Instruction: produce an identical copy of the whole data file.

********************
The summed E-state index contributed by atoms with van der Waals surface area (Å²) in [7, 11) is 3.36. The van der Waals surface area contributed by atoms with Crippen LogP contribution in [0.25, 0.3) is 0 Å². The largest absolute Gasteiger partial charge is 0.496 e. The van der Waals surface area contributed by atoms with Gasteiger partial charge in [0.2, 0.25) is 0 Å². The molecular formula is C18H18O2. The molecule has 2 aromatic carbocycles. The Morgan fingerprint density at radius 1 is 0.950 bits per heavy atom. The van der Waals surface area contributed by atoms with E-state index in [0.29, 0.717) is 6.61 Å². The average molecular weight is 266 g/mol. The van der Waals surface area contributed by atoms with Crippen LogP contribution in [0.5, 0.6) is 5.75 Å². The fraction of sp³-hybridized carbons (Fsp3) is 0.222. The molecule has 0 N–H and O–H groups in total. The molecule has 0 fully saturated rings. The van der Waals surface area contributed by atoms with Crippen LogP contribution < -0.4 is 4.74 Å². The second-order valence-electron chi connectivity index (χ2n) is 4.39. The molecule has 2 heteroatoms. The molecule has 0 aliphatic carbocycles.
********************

The summed E-state index contributed by atoms with van der Waals surface area (Å²) in [7, 11) is 3.36. The van der Waals surface area contributed by atoms with Crippen LogP contribution in [0.25, 0.3) is 0 Å². The largest absolute Gasteiger partial charge is 0.496 e. The van der Waals surface area contributed by atoms with Gasteiger partial charge in [0.2, 0.25) is 0 Å². The molecular formula is C18H18O2. The molecule has 2 aromatic carbocycles. The Morgan fingerprint density at radius 1 is 0.950 bits per heavy atom. The van der Waals surface area contributed by atoms with E-state index in [0.29, 0.717) is 6.61 Å². The average molecular weight is 266 g/mol. The van der Waals surface area contributed by atoms with Crippen LogP contribution in [0.5, 0.6) is 5.75 Å². The fraction of sp³-hybridized carbons (Fsp3) is 0.222. The molecule has 0 N–H and O–H groups in total. The molecule has 0 fully saturated rings. The van der Waals surface area contributed by atoms with Crippen LogP contribution < -0.4 is 4.74 Å². The second-order valence-electron chi connectivity index (χ2n) is 4.39. The molecule has 2 heteroatoms. The molecule has 0 aliphatic carbocycles.